Rome Travel Guide

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Wednesday, September 14, 2011

Peel me a Fig: Dinner with Friends

A lovely meal with friends.  We are embarrassed to say that this was our introduction to "coppiette," a rope-like strand of dried, spicy meat (akin to our beef jerky, though more tender and not packaged in plastic).  Here, chopped into small, bite-size pieces, the perfect complement to a glass of wine. 

The main course was a delicious "ruote" (wheels) pasta, the ingredients, including dried pachino tomatoes and capers, brought from Sicily. 

Figs--fresh and dried, for comparison and contrast--for dessert, along with a lesson in how to select a perfect, ripe fig: make sure the green "shirt" is "torn" (slightly open) and there's a small hole at the bottom.  Peel and eat.  As Jack Kerouac wrote of the apple pie he consumed at stops across the country, "it was delicious, and nutritious of course."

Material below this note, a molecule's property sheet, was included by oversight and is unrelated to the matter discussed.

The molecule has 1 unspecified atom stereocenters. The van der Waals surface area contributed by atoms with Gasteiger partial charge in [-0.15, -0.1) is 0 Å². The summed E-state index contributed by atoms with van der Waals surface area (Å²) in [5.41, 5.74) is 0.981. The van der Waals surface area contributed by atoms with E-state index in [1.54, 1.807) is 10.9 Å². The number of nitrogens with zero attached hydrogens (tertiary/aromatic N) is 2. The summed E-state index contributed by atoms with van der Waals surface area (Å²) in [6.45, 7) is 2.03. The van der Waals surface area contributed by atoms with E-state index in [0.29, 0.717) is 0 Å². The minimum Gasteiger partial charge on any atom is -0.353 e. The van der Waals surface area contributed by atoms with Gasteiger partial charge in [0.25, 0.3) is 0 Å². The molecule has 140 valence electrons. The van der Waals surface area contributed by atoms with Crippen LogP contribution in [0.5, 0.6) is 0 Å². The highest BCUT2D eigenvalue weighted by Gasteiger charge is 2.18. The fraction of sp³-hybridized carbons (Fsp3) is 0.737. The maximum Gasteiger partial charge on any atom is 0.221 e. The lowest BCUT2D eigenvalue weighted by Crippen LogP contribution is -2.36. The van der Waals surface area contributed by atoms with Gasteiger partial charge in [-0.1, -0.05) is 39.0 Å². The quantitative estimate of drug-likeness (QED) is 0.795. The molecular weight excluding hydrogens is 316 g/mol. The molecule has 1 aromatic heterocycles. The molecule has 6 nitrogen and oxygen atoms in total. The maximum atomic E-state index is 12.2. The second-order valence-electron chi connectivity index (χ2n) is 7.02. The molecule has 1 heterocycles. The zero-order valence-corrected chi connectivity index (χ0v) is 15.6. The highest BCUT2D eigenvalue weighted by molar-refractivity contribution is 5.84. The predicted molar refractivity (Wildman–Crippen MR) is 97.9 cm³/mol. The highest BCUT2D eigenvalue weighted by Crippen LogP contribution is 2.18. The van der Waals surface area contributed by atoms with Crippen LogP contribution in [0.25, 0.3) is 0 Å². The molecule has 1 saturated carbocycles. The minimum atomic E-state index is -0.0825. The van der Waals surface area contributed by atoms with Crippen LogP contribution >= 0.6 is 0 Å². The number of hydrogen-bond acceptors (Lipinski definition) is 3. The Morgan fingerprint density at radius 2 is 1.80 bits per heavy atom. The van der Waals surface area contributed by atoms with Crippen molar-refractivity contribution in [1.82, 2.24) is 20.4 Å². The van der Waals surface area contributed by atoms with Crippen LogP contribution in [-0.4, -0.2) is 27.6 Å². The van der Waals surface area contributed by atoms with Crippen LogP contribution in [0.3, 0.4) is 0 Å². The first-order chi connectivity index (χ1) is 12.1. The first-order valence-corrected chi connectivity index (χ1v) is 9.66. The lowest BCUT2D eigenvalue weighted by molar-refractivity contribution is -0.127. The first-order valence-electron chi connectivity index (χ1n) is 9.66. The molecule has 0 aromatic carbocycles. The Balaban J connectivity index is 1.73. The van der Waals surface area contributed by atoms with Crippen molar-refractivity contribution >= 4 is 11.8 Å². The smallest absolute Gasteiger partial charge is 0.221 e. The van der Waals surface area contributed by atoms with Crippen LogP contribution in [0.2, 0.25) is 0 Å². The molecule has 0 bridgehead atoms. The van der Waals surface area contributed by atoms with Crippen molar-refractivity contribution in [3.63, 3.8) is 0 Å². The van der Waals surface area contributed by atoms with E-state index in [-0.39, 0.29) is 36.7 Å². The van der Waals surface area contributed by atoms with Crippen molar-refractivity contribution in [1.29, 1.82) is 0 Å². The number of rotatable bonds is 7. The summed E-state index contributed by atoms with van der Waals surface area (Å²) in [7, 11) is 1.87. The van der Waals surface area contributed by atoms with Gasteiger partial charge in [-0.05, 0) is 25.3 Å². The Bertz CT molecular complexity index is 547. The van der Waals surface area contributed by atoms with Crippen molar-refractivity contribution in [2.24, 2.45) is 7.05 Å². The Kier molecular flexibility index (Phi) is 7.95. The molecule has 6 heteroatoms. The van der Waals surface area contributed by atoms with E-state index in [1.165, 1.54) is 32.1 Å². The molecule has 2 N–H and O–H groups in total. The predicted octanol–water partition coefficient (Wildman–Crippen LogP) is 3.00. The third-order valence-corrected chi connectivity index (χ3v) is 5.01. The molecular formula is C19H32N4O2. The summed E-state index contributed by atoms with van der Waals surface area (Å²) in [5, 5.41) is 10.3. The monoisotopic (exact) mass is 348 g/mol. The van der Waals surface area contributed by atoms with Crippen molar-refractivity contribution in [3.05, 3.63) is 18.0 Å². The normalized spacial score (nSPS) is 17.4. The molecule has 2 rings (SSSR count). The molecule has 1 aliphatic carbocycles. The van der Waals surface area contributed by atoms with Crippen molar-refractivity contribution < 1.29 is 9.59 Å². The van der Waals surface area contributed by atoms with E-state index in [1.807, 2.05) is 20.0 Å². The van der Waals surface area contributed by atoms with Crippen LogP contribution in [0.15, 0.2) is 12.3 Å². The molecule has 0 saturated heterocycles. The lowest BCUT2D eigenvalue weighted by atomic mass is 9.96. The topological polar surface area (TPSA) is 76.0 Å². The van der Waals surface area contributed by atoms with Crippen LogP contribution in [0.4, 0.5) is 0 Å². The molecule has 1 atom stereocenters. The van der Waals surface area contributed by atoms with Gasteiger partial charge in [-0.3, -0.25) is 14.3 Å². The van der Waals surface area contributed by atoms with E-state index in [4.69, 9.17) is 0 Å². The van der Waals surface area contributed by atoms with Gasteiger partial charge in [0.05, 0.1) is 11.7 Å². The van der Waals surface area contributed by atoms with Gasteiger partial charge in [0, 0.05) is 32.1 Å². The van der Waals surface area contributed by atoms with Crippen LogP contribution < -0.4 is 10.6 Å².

For figs he might have added, "sensual."  On the sensuous fig, we have the testimony of D.H. Lawrence in his poem, "Figs."  "The vulgar way [to eat a fig]," he wrote, "is just to put your mouth to the crack, and take out the flesh in one bite." 

"The fig is a very secretive fruit" [continued Lawrence].
"As you see it standing, growing, you feel at once it is symbolic.
And it seems male.
But when you come to know it better, you agree with the
Romans, it is female. 

The Italians vulgarly say, it stands for the female part, the fig-fruit:
The fissure, the moist conductivity, towards the centre."

It's a hot, steamy, late-summer evening.  Time for a fig.
Bill

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